Televangelist's Buffet Restaurant Accused of Wage Violations

Televangelist’s Buffet Restaurant Accused of Wage Violations

YOUNGSTOWN, Ohio — A federal court has ruled that a suit filed by the U.S. Department of Labor against a buffet restaurant owned by televangelist Rev. Ernest Angley may move forward. The suit alleges that the restaurant’s employees were misclassified as volunteers and that the restaurant also violated the Fair Labor Standards Act (FLSA) child labor provisions.

Volunteer Misclassification

According to the DOL, Cathedral Buffet and Banquet Center classified some workers as volunteers to avoid paying them any wages. The Wage and Hour Division has stated that, as stated by the U.S. Supreme Court, FLSA was not intended to stamp all persons as employees who, without any express or implied compensation agreement, might work for their own advantage on the premises of another. DOL follows this judicial guidance in the case of individuals serving as unpaid volunteers in various community services, who will not be considered employees by non-profit organizations that receive their service. However, employees may not volunteer services to for-profit private sector employers under FLSA.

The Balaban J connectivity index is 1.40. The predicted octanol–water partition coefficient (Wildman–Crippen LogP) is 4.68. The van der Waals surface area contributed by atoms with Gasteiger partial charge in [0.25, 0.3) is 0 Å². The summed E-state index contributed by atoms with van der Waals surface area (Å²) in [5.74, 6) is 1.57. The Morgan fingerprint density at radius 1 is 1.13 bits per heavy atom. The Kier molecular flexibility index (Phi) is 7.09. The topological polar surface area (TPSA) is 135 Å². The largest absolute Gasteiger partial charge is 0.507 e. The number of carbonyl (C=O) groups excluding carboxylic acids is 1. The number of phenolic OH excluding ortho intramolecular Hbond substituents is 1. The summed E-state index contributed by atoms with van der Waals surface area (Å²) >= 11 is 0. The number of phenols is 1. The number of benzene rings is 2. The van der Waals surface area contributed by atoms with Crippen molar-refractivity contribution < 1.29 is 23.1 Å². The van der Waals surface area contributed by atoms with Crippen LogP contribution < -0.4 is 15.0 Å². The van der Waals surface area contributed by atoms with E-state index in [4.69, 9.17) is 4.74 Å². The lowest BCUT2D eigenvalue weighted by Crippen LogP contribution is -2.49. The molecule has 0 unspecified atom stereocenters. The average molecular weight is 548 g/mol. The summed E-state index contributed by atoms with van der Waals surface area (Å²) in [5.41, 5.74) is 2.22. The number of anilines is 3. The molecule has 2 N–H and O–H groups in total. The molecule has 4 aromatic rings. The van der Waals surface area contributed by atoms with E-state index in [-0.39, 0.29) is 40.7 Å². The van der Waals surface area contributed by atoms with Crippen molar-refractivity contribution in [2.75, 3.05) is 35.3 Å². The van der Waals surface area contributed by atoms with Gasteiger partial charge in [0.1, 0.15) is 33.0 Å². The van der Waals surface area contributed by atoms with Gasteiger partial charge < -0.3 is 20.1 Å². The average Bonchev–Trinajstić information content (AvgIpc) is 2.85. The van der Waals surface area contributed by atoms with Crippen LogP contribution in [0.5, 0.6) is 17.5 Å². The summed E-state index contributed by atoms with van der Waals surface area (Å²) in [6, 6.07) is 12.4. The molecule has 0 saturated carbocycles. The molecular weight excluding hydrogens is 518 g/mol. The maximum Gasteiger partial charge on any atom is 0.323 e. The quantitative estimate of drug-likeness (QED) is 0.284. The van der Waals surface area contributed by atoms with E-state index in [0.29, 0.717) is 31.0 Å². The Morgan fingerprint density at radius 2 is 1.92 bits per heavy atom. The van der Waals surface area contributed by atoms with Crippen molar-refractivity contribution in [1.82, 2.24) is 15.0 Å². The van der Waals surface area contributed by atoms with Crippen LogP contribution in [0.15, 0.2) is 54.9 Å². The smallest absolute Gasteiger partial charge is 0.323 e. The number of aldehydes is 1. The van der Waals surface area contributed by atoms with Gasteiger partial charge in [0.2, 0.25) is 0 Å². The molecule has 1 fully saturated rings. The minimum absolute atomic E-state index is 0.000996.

Child Labor Provisions

Another  of DOL’s claims state that the buffet allowed minors between the ages of 14 to 16 to work more than three hours on school days, more than eight hours on non-school days, and to work beyond 7 p.m. during the school year.

Under FLSA, minors older than 14 but under 16 years of age may be employed in specified occupations outside of school hours for limited periods of time each day and each week. At 16 years of age, youth may be employed for unlimited hours in any occupations other than one declared to be hazardous by the DOL. 14 or 15-year-old minors may work outside school hours in various non-manufacturing, non-mining, non-hazardous jobs under certain parameters. Work hours for these minors are limited to three hours on a school day, 18 hours in a school week, eight hours on a non-school day, and 40 hours in a non-school week. Additionally, they can only work between 7 a.m. and 7 p.m., except from June 1 through Labor Day, when they can work up to 9 p.m.

Most employees are covered by FLSA and should receive minimum wage and overtime. Employers who willfully refuse to pay employees as required by FLSA are liable for back pay and liquidated damages. You should call (855) 754-2795 or complete the Free Unpaid Overtime Case Review form on the top right of this page if you feel that you have been deprived of your wage rights. Our top-rated team of wage lawyers will evaluate your situation to determine your best course of action. We will also determine if it is in your best interest to file a lawsuit against your employer. There are strict time limitations for filing, so it is important that you call our experienced attorneys today.

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